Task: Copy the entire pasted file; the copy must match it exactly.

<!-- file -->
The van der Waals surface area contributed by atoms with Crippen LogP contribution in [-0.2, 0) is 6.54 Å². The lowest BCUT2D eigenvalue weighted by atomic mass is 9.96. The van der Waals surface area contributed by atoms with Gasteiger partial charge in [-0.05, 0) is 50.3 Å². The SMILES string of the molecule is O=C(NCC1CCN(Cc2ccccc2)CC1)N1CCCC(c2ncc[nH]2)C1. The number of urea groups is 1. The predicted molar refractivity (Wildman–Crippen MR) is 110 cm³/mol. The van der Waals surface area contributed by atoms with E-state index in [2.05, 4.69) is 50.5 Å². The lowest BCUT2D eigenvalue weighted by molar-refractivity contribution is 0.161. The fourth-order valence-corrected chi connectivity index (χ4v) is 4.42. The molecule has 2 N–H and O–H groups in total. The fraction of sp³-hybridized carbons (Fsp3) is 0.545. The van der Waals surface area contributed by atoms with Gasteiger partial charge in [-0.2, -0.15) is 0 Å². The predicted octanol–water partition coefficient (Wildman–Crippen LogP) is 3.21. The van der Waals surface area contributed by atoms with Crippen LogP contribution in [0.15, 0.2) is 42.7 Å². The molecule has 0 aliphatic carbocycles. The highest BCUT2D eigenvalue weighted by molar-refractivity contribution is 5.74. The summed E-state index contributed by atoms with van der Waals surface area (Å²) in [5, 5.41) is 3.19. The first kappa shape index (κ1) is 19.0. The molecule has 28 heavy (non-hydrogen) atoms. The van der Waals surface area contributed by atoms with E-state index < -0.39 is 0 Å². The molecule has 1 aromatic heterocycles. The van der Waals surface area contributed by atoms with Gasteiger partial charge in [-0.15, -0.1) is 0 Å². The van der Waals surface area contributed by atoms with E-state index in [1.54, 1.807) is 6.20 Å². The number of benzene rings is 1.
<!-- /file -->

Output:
The van der Waals surface area contributed by atoms with Crippen LogP contribution in [-0.2, 0) is 6.54 Å². The lowest BCUT2D eigenvalue weighted by atomic mass is 9.96. The van der Waals surface area contributed by atoms with Gasteiger partial charge in [-0.05, 0) is 50.3 Å². The SMILES string of the molecule is O=C(NCC1CCN(Cc2ccccc2)CC1)N1CCCC(c2ncc[nH]2)C1. The number of urea groups is 1. The predicted molar refractivity (Wildman–Crippen MR) is 110 cm³/mol. The van der Waals surface area contributed by atoms with E-state index in [2.05, 4.69) is 50.5 Å². The lowest BCUT2D eigenvalue weighted by molar-refractivity contribution is 0.161. The fourth-order valence-corrected chi connectivity index (χ4v) is 4.42. The molecule has 2 N–H and O–H groups in total. The fraction of sp³-hybridized carbons (Fsp3) is 0.545. The van der Waals surface area contributed by atoms with Gasteiger partial charge in [-0.2, -0.15) is 0 Å². The predicted octanol–water partition coefficient (Wildman–Crippen LogP) is 3.21. The van der Waals surface area contributed by atoms with Crippen LogP contribution in [0.15, 0.2) is 42.7 Å². The molecule has 0 aliphatic carbocycles. The highest BCUT2D eigenvalue weighted by molar-refractivity contribution is 5.74. The summed E-state index contributed by atoms with van der Waals surface area (Å²) in [5, 5.41) is 3.19. The first kappa shape index (κ1) is 19.0. The molecule has 28 heavy (non-hydrogen) atoms. The van der Waals surface area contributed by atoms with E-state index < -0.39 is 0 Å². The molecule has 1 aromatic heterocycles. The van der Waals surface area contributed by atoms with Gasteiger partial charge in [-0.15, -0.1) is 0 Å². The van der Waals surface area contributed by atoms with E-state index in [1.54, 1.807) is 6.20 Å². The number of benzene rings is 1.